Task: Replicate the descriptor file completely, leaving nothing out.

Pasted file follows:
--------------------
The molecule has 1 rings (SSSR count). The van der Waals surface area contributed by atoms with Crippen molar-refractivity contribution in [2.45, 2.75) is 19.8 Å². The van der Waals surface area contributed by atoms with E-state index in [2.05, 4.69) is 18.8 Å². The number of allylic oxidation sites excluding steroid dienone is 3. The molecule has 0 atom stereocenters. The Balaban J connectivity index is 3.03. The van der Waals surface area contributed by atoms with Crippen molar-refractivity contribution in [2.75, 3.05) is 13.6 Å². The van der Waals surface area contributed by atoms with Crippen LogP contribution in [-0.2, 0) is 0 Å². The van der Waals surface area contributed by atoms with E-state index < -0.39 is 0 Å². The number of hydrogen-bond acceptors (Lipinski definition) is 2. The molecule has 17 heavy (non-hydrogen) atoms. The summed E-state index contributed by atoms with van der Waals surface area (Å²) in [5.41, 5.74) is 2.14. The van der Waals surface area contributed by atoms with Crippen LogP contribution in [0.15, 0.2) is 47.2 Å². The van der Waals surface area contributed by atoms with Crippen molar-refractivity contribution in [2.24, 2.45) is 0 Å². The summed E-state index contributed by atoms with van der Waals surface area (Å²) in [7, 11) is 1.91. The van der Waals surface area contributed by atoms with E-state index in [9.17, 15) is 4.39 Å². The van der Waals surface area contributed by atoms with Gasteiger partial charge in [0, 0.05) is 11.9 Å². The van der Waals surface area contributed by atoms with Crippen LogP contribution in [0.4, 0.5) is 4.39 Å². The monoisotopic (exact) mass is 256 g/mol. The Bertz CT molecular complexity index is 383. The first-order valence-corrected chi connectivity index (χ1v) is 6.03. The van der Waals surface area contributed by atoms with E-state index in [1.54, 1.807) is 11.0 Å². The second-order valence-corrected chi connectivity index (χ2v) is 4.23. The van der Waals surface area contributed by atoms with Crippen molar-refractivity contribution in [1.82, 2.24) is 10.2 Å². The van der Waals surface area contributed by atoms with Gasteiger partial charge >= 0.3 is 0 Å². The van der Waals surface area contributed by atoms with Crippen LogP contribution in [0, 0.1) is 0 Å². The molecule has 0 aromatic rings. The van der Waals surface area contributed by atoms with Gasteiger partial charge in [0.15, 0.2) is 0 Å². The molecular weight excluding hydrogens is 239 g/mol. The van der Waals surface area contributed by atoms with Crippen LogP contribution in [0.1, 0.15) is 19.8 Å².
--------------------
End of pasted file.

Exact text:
The molecule has 1 rings (SSSR count). The van der Waals surface area contributed by atoms with Crippen molar-refractivity contribution in [2.45, 2.75) is 19.8 Å². The van der Waals surface area contributed by atoms with E-state index in [2.05, 4.69) is 18.8 Å². The number of allylic oxidation sites excluding steroid dienone is 3. The molecule has 0 atom stereocenters. The Balaban J connectivity index is 3.03. The van der Waals surface area contributed by atoms with Crippen molar-refractivity contribution in [2.75, 3.05) is 13.6 Å². The van der Waals surface area contributed by atoms with Crippen LogP contribution in [-0.2, 0) is 0 Å². The van der Waals surface area contributed by atoms with E-state index < -0.39 is 0 Å². The number of hydrogen-bond acceptors (Lipinski definition) is 2. The molecule has 17 heavy (non-hydrogen) atoms. The summed E-state index contributed by atoms with van der Waals surface area (Å²) in [5.41, 5.74) is 2.14. The van der Waals surface area contributed by atoms with Crippen LogP contribution in [0.15, 0.2) is 47.2 Å². The van der Waals surface area contributed by atoms with Crippen molar-refractivity contribution in [2.24, 2.45) is 0 Å². The summed E-state index contributed by atoms with van der Waals surface area (Å²) in [7, 11) is 1.91. The van der Waals surface area contributed by atoms with E-state index in [9.17, 15) is 4.39 Å². The van der Waals surface area contributed by atoms with Gasteiger partial charge in [0, 0.05) is 11.9 Å². The van der Waals surface area contributed by atoms with Crippen LogP contribution in [0.4, 0.5) is 4.39 Å². The monoisotopic (exact) mass is 256 g/mol. The Bertz CT molecular complexity index is 383. The first-order valence-corrected chi connectivity index (χ1v) is 6.03. The van der Waals surface area contributed by atoms with E-state index in [1.54, 1.807) is 11.0 Å². The second-order valence-corrected chi connectivity index (χ2v) is 4.23. The van der Waals surface area contributed by atoms with Crippen molar-refractivity contribution in [1.82, 2.24) is 10.2 Å². The van der Waals surface area contributed by atoms with Gasteiger partial charge >= 0.3 is 0 Å². The van der Waals surface area contributed by atoms with Crippen LogP contribution in [0, 0.1) is 0 Å². The molecule has 0 aromatic rings. The van der Waals surface area contributed by atoms with Gasteiger partial charge in [0.15, 0.2) is 0 Å². The molecular weight excluding hydrogens is 239 g/mol. The van der Waals surface area contributed by atoms with Crippen LogP contribution in [0.1, 0.15) is 19.8 Å².